RiskIQ researchers found evidence of code amounting to the online equivalent of a card skimming device present on the BA website nearly a week before the attack over August 21 through September 5.
According to RiskIQ, the suspect code was active from August 15 - six days before the first transactions were compromised.
The firm though said it was likely the criminals behind the attack “likely had access to the British Airways site before the reported start date of the attack - possibly long before”.
BA has said payments made through its website and mobile app were compromised between 10.58pm on August 21 and 9.45pm on September 5.
Alex Cruz, chief executive of BA, has since confirmed details of names, addresses, email addresses, card numbers, expiry dates and - critically - CVV codes were “stolen”.
While BA has so far declined to give a detailed, technical explanation of the attack and how it was performed, in an interview with BBC Radio 4’s Today Show last week, Cruz intimated he could do so.
The technicalities of the theft have so far centred around Cruz and BA’s confirmation that among the stolen data was customers’ CVV codes - the three-digit security code on the back of every major credit and debit card.
Retailers are prohibited, under PCI security standards, from storing CVV codes at any stage of a transaction, leading analysts like RiskIQ to believe the theft may have been less of a data hack and more of a data intervention while it is in transit between BA and the consumer.
Cruz though reiterated in the Today interview the attack had compromised BA’s systems, leading RiskIQ to believe those responsible for the theft would have had access to BA’s systems.
“Since 2016, RiskIQ has reported on the use of web-based card skimmers operated by the threat group Magecart,” said the firm in a research note, issued on Tuesday (September 11).
“Traditionally, criminals use devices known as card skimmers — devices hidden within credit card readers on ATMs, fuel pumps, and other machines people pay for with credit cards every day — to steal credit card data for the criminal to later collect and either use themselves or sell to other parties. Magecart uses a digital variety of these devices.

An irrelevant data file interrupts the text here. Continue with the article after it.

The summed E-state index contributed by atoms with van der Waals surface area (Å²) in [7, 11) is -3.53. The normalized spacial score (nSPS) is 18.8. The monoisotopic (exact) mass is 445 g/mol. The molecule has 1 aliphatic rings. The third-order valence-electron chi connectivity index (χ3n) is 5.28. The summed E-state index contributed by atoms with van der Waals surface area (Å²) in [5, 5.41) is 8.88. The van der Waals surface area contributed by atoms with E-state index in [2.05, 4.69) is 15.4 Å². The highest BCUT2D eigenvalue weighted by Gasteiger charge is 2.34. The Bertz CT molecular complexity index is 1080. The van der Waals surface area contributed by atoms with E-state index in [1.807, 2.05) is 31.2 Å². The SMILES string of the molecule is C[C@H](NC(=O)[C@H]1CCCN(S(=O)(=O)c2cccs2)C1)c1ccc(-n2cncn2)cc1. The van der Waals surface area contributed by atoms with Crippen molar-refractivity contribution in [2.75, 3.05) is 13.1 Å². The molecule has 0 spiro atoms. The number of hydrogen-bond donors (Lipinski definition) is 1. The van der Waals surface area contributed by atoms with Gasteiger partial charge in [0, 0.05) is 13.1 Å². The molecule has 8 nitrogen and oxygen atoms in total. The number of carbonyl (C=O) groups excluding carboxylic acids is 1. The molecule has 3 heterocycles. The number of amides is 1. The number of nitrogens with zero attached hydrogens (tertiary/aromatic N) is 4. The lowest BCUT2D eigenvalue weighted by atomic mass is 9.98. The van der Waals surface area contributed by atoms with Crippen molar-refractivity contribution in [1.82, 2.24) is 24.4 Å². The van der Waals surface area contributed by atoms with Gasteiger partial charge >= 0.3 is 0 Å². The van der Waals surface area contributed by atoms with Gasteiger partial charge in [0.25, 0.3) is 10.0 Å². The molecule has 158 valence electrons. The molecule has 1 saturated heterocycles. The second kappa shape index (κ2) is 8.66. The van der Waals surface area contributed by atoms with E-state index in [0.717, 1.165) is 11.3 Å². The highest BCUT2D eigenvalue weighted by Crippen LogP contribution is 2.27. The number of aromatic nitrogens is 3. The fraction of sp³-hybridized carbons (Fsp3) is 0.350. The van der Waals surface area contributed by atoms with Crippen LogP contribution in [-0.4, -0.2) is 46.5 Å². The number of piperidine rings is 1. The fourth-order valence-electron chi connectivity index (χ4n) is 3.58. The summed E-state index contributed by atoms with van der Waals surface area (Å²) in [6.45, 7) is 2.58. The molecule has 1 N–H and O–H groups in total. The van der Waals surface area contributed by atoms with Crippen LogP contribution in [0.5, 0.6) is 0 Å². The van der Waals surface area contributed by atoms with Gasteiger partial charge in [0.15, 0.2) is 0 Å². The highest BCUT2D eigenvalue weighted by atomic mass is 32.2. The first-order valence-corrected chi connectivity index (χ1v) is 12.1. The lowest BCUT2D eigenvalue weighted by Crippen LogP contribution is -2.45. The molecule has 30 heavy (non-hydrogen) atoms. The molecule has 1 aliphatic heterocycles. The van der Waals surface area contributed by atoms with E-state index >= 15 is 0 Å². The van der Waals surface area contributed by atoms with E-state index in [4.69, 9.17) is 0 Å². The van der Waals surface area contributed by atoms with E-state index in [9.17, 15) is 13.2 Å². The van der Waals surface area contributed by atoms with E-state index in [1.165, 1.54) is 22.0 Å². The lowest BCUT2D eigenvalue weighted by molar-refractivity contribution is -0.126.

“Magecart injects scripts designed to steal sensitive data that consumers enter into online payment forms on e-commerce websites directly or through compromised third-party suppliers used by these sites.
“Recently, Magecart operatives placed one of these digital skimmers on Ticketmaster websites through the compromise of a third-party functionality resulting in a high-profile breach of Ticketmaster customer data.
“Based on recent evidence, Magecart has now set their sights on British Airways, the largest airline in the UK.”
The group added: “As we’ve seen in this attack, Magecart set up custom, targeted infrastructure to blend in with the British Airways website specifically and avoid detection for as long as possible.
“While we can never know how much reach the attackers had on the British Airways servers, the fact that they were able to modify a resource for the site tells us the access was substantial, and the fact they likely had access long before the attack even started is a stark reminder about the vulnerability of web-facing assets.”
A British Airways spokesperson said: “As this is a criminal investigation, we are unable to comment on speculation.”
The theft is being investigated by the National Crime Agency, which said specialist officers from its National Cyber Crime Unit were working with BA to “gain a better understanding of the incident”.
“Our investigations into these types of incidents are often complex and take some time before the full details can be established,” said the NCA in a statement.
“We know ’opportunist’ criminals often use incidents like this to conduct secondary fraud attacks.
"Anyone who thinks they may be affected should remain vigilant of potential fraudsters seeking access to personal details. Any suspicious activity should be reported to Action Fraud.”